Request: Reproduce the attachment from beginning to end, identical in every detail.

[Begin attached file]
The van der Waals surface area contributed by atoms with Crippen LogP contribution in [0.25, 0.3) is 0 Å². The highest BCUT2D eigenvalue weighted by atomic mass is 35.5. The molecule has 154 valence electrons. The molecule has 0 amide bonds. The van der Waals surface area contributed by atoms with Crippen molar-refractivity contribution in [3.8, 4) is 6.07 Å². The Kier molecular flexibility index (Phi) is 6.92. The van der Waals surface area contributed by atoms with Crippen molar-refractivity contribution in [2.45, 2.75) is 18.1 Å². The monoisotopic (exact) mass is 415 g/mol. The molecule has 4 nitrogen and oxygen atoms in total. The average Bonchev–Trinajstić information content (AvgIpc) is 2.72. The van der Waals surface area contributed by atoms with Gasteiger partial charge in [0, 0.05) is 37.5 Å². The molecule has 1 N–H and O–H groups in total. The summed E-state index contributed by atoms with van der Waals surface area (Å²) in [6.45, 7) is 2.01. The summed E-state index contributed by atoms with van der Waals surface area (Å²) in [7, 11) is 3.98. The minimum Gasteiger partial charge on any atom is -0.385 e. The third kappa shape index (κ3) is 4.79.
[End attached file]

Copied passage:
The van der Waals surface area contributed by atoms with Crippen LogP contribution in [0.25, 0.3) is 0 Å². The highest BCUT2D eigenvalue weighted by atomic mass is 35.5. The molecule has 154 valence electrons. The molecule has 0 amide bonds. The van der Waals surface area contributed by atoms with Crippen molar-refractivity contribution in [3.8, 4) is 6.07 Å². The Kier molecular flexibility index (Phi) is 6.92. The van der Waals surface area contributed by atoms with Crippen molar-refractivity contribution in [2.45, 2.75) is 18.1 Å². The monoisotopic (exact) mass is 415 g/mol. The molecule has 4 nitrogen and oxygen atoms in total. The average Bonchev–Trinajstić information content (AvgIpc) is 2.72. The van der Waals surface area contributed by atoms with Gasteiger partial charge in [0, 0.05) is 37.5 Å². The molecule has 1 N–H and O–H groups in total. The summed E-state index contributed by atoms with van der Waals surface area (Å²) in [6.45, 7) is 2.01. The summed E-state index contributed by atoms with van der Waals surface area (Å²) in [7, 11) is 3.98. The minimum Gasteiger partial charge on any atom is -0.385 e. The third kappa shape index (κ3) is 4.79.